Manitowoc County Job Center - Manitowoc WI





Oct 05

2015 FALL Lakeshore Community Job Fair

Posted in LTC Job Fair at 1:38 pm

THURSDAY, OCTOBER 29TH – 10am – 2pm
Lakeshore Technical College
1290 North Avenue
Cleveland, WI – L177 Centennial Hall
Come prepared to network with employers from Manitowoc and Sheboygan counties and more!
*Bring your resume
*Be ready to talk to hiring personnel – Tell employers why they should hire YOU!
*Dress professional
*Put your BEST foot forward
Details and list of the employers being represented online at:

Jul 29

Answer This Job Interview Question: What About that Employment Gap?

Posted in Job Search Info at 11:21 am

By: Martin Yate

Most interviews start with a walk through your resume, this gets you used to talking, and the interviewer a chance to create a mental picture of your career history. If you abbreviate employment dates, it is quite acceptable to list annual dates rather than month and year, be sure to do so consistently.

When references get checked, the factors most frequently verified are dates of employment, starting and leaving salary, and educational attainment. Untruths in any of these areas are grounds for dismissal with cause, and that can dog your footsteps into the future.

Questions about employment continuity often come early in an interview to help the interviewer understand the chronology of your work history. You must be ready to walk through your resume without hesitation. This, “walk through the resume” exercise is usually a preamble to a more in-depth examination of your skills.
However, once in a while you run into an incompetent interviewer and, having whizzed through the resume, you discover to your horror that the interview is over before it really began, and you have had no opportunity to sell your skills.

Consequently, you want to make at least one comment about your experience and what you learned from each job that applies to this job. Addressing experience that applies to this new job, rather than just reciting what you did, is preferable because relevant experience from past jobs is an indicator of how you will perform in this one.

When You Are Asked About Reasons for Leaving

Your walk through the resume should give you the opportunity to cite relevant experience, and you’ll almost always be asked when you started and why you left.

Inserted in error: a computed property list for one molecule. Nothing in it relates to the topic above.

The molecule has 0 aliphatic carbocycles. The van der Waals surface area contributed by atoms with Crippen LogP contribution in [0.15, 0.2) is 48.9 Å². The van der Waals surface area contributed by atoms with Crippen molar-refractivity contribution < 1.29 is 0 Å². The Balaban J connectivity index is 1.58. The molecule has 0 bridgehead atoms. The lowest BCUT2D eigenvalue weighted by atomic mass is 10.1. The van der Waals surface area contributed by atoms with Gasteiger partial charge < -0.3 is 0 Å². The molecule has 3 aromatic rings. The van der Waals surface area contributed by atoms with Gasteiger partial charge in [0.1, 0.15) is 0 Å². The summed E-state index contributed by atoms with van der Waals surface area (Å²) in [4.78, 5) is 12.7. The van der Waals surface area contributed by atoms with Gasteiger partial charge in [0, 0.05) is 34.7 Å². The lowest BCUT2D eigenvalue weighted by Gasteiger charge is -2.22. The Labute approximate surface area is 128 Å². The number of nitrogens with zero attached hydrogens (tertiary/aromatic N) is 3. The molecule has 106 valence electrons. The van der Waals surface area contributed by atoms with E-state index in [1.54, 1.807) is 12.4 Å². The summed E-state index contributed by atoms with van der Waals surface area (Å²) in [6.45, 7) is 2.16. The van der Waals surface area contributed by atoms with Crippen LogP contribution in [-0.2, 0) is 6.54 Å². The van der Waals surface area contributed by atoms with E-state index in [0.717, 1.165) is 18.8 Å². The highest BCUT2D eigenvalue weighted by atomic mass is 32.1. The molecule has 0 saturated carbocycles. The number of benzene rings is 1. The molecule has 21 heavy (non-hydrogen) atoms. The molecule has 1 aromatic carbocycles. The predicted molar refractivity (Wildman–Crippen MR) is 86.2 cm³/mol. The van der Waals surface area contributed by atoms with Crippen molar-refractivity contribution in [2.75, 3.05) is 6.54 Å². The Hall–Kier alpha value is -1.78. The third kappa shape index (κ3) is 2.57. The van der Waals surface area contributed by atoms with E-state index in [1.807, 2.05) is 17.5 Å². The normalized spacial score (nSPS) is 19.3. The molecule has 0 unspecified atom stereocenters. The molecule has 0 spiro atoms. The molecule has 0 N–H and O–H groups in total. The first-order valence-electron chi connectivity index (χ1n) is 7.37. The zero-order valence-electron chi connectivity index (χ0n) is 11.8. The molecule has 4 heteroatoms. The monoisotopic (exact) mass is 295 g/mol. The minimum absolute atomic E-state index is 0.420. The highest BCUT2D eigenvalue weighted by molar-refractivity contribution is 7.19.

Rehearse your answers for leaving every job. Your rule of thumb is: keep your answers short and sweet, and then shut up. The following LAMPS acronym identifies acceptable reasons for leaving a company:

L – Location: The commute was unreasonably long.

A – Advancement: You weren’t able to grow professionally in that position, either because there were others ahead of you or there was no opportunity for growth.

M – Money: You were underpaid for your skills and contribution.

P – Pride or prestige: You wanted to be with a better company.

S – Security: The Company was not stable.

For example:
“My last company was a family-owned affair. I had gone as far as I was able to go. It just seemed time for me to join a more prestigious company and accept greater challenges.”

Under no circumstances should you badmouth a manager — even if she was a direct descendant of Attila the Hun. Doing so will only raise a red flag in the interviewer’s mind: “Will he be complaining about me like this in a few months?”

This is a “checkbox” question: The interviewer wants to ask the question, check the box, and move on. Talking too much does nothing more than arouse suspicion that you are hiding something. You get into trouble with too much information.

Any answer longer than two sentences is too long. Remember to use a phrase from the LAMPS acronym above. Keep your answer short and simple, and don’t go into long explanations. If the interviewer wants more, she will ask.

When Asked About Employment Gaps

When asked about employment dates, don’t make any attempt to hide the gaps. Everyone has to deal with employment gaps so don’t get overly worked up about it, and don’t talk for too long in your answer — it is seen as “protesting too much,” and a signifier of hiding something.
You should have an acceptable reason for leaving every job you have held.

If you have been caught in mergers and layoffs, simply explain that. A gap of a few months is nothing to worry about. You explain the gap as time spent getting your resume and job hunt up to speed, painting the house and taking an unscheduled, but welcome sabbatical after X years on the job (smile).
With gaps approaching a year and longer, it is important that you were doing something, whether it was temp work, volunteer work, or occasional consulting gigs, along with time spent on your job hunt.

A response that I have heard work is one that any person who has suffered a layoff can relate to:
“I’ve never been without a job that long before. I had no idea it would be this long, It took me months to realize just how much everything to do with job hunting has changed and then another x months to educate myself and get up to speed. That kick-started my job search, and here I am, proof positive of my determination and persistence.”

Always finish your answer with a question that moves the interview back to the needs of the job, and your capabilities to contribute.
About the author…